After listening to passionate arguments from one of Brittany Monk’s court-appointed attorneys and a prosecutor, a Baton Rouge state judge said Friday he’s not inclined to lower the 18-year-old Walker woman’s $400,000 bail in what a sheriff’s detective called the “very brutal homicide” of a man who sexually abused her as a child.
District Judge Tony Marabella, who is presiding over the second-degree murder case of Monk and her boyfriend Jace Crehan, promised to rule soon — likely next week — on Monk’s bail reduction request.
Crehan, 21, also remains jailed on $400,000 bail, but he has not asked for his bail to be lowered.
Nineteenth Judicial District Court Commissioner Nicole Robinson set the bail amounts.
Monk was 17 and seven months pregnant when the body of 47-year-old Robert Noce Jr. was found July 4 stuffed inside a 55-gallon plastic drum in the kitchen of his Zachary trailer, less than two weeks after he was put on probation for sexually abusing Monk.
He had been strangled and stabbed.
Monk delivered a baby boy on Sept. 8, four days after pleading not guilty in the death of Noce, who was the boyfriend of Monk’s mother. Monk and Crehan were indicted Sept. 2 by an East Baton Rouge Parish grand jury.
Crehan’s stepmother, registered nurse Dawn Crehan, testified Friday she has been caring for the newborn child since Sept. 10 and is willing to give Monk and the baby boy a room in her St. Charles Parish home if Monk is released on bail.
Dawn Crehan, who lives with her husband and two teenage daughters, insisted she has no concerns with Monk and the baby living with her, despite prosecutor Darwin Miller’s statement that a then-pregnant Monk displayed total disregard for her unborn child when she allegedly unlawfully entered Noce’s residence.
Lindsay Blouin, one of Monk’s attorneys, noted that Monk has been jailed at East Baton Rouge Parish Prison for 128 days with no disciplinary infractions and asked Marabella to take into consideration her age, indigency and lack of prior criminal record.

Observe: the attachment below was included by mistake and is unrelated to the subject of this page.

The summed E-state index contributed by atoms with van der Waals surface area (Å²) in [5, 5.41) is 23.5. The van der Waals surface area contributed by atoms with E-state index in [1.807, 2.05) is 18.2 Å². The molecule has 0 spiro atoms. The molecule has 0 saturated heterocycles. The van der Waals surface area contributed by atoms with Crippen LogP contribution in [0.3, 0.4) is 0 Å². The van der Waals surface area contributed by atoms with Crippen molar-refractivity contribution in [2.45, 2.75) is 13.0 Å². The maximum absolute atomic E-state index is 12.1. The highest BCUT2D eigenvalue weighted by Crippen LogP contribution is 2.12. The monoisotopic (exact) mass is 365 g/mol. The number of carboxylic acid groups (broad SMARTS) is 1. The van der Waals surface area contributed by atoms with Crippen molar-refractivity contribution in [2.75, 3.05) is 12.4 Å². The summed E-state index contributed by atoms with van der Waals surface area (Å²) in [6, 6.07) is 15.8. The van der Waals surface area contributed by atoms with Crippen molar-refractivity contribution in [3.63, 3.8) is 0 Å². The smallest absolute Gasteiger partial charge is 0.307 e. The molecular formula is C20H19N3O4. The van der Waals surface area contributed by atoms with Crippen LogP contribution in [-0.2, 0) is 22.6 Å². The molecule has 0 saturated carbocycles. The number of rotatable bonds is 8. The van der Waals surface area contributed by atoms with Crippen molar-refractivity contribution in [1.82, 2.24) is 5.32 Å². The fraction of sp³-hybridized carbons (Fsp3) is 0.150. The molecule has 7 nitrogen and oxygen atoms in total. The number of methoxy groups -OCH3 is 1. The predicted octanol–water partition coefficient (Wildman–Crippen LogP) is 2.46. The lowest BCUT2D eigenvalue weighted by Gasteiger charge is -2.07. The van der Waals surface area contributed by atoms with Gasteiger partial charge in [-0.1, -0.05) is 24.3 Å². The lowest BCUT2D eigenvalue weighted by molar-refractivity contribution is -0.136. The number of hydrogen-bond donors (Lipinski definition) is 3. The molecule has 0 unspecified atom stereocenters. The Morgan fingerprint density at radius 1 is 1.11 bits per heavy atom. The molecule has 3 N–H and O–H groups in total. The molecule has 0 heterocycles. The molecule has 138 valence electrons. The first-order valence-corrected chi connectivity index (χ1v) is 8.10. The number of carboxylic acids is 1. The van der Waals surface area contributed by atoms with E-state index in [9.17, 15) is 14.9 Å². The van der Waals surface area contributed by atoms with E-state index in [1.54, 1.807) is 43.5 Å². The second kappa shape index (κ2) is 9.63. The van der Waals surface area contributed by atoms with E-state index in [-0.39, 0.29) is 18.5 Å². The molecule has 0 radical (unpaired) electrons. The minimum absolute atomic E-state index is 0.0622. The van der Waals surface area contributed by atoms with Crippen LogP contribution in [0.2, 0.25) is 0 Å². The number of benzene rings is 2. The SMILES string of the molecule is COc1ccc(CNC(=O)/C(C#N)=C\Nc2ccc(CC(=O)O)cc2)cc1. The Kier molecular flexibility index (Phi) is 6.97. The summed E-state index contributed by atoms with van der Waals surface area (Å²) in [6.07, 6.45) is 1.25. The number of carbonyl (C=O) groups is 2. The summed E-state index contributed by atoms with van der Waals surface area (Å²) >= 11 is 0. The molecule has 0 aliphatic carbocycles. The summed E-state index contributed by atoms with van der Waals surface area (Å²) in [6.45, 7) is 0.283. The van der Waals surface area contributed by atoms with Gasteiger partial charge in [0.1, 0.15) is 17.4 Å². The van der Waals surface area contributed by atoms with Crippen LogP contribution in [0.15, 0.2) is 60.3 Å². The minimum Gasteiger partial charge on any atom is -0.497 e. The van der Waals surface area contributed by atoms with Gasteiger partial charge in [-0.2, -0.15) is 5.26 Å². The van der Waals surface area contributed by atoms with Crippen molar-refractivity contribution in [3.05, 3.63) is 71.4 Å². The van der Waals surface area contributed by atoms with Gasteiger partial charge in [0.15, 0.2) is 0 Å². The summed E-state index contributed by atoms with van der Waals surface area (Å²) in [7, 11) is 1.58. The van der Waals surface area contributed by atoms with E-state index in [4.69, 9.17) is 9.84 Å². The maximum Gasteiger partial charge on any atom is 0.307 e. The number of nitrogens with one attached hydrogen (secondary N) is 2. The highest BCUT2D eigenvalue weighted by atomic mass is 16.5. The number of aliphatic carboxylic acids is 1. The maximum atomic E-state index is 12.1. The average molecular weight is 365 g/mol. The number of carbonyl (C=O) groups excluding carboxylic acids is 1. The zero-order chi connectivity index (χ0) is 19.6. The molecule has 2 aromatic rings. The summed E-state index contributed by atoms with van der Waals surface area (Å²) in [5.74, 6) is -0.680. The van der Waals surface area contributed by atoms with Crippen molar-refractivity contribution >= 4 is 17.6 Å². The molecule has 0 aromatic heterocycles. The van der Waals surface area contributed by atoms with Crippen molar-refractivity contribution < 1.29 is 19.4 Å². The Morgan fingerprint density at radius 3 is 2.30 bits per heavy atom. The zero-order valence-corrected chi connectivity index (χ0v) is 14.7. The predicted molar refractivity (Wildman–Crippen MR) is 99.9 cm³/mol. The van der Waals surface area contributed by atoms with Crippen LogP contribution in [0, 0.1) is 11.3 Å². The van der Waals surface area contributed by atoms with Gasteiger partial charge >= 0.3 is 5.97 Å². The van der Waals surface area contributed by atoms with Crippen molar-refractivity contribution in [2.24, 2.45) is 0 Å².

“She wished to see her child. She wishes to hold her child,” Blouin told the judge.
Blouin also said Monk “never wished for people to know about the things that happened to her as a young child.”
Miller urged Marabella to review letters that Monk has written to Jace Crehan while jailed — letters that the prosecutor argued show she is a danger to herself and others, and is a flight risk.
In one letter, she referred to moving to Canada if she gets out of jail.
Sgt. Scott Henning, the homicide supervisor at the East Baton Rouge Parish Sheriff’s Office, testified that Monk made a veiled reference to suicide in another letter. She is now being monitored more closely, he said.
“She’s young. She’s immature. I think the letters reflect that,” Blouin countered.
She’s also untruthful, Henning added.
“To be honest with you, I don’t think we ever got any truth out of her,” he said of her early discussions with law enforcement.
Miller argued Monk has not displayed “one scintilla of remorse” for putting her unborn child in a very dangerous situation on July 4.
“That (bonding with her baby) should have been happening when she was seven months pregnant,” he added.